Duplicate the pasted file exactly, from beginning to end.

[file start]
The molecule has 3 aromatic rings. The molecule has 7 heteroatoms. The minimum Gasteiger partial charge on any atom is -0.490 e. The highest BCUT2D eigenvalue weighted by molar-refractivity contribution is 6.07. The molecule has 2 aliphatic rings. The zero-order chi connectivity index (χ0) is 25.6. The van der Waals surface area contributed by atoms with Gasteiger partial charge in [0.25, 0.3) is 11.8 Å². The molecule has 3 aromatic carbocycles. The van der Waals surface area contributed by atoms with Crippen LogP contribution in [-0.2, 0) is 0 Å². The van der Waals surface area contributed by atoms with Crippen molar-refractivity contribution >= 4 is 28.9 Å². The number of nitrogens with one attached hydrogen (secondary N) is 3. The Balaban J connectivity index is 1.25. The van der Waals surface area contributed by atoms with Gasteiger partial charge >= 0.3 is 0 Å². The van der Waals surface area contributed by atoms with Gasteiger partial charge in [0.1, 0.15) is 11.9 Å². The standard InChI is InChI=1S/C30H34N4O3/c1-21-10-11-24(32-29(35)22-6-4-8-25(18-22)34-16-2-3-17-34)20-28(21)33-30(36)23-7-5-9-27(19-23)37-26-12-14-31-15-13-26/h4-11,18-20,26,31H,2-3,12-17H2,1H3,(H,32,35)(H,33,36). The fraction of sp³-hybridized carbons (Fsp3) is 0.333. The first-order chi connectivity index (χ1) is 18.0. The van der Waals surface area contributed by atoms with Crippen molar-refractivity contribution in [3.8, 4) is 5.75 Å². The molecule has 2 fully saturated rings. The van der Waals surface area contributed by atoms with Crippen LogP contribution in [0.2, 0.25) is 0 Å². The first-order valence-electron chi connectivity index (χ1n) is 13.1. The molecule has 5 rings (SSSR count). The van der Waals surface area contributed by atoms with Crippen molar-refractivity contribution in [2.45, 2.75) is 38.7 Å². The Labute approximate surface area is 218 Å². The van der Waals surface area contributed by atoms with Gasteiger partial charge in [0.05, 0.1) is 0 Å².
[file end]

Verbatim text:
The molecule has 3 aromatic rings. The molecule has 7 heteroatoms. The minimum Gasteiger partial charge on any atom is -0.490 e. The highest BCUT2D eigenvalue weighted by molar-refractivity contribution is 6.07. The molecule has 2 aliphatic rings. The zero-order chi connectivity index (χ0) is 25.6. The van der Waals surface area contributed by atoms with Gasteiger partial charge in [0.25, 0.3) is 11.8 Å². The molecule has 3 aromatic carbocycles. The van der Waals surface area contributed by atoms with Crippen LogP contribution in [-0.2, 0) is 0 Å². The van der Waals surface area contributed by atoms with Crippen molar-refractivity contribution >= 4 is 28.9 Å². The number of nitrogens with one attached hydrogen (secondary N) is 3. The Balaban J connectivity index is 1.25. The van der Waals surface area contributed by atoms with Gasteiger partial charge >= 0.3 is 0 Å². The van der Waals surface area contributed by atoms with Gasteiger partial charge in [0.1, 0.15) is 11.9 Å². The standard InChI is InChI=1S/C30H34N4O3/c1-21-10-11-24(32-29(35)22-6-4-8-25(18-22)34-16-2-3-17-34)20-28(21)33-30(36)23-7-5-9-27(19-23)37-26-12-14-31-15-13-26/h4-11,18-20,26,31H,2-3,12-17H2,1H3,(H,32,35)(H,33,36). The fraction of sp³-hybridized carbons (Fsp3) is 0.333. The first-order chi connectivity index (χ1) is 18.0. The van der Waals surface area contributed by atoms with Crippen molar-refractivity contribution in [3.8, 4) is 5.75 Å². The molecule has 2 fully saturated rings. The van der Waals surface area contributed by atoms with Crippen LogP contribution in [0.2, 0.25) is 0 Å². The first-order valence-electron chi connectivity index (χ1n) is 13.1. The molecule has 5 rings (SSSR count). The van der Waals surface area contributed by atoms with Crippen molar-refractivity contribution in [2.45, 2.75) is 38.7 Å². The Labute approximate surface area is 218 Å². The van der Waals surface area contributed by atoms with Gasteiger partial charge in [0.05, 0.1) is 0 Å².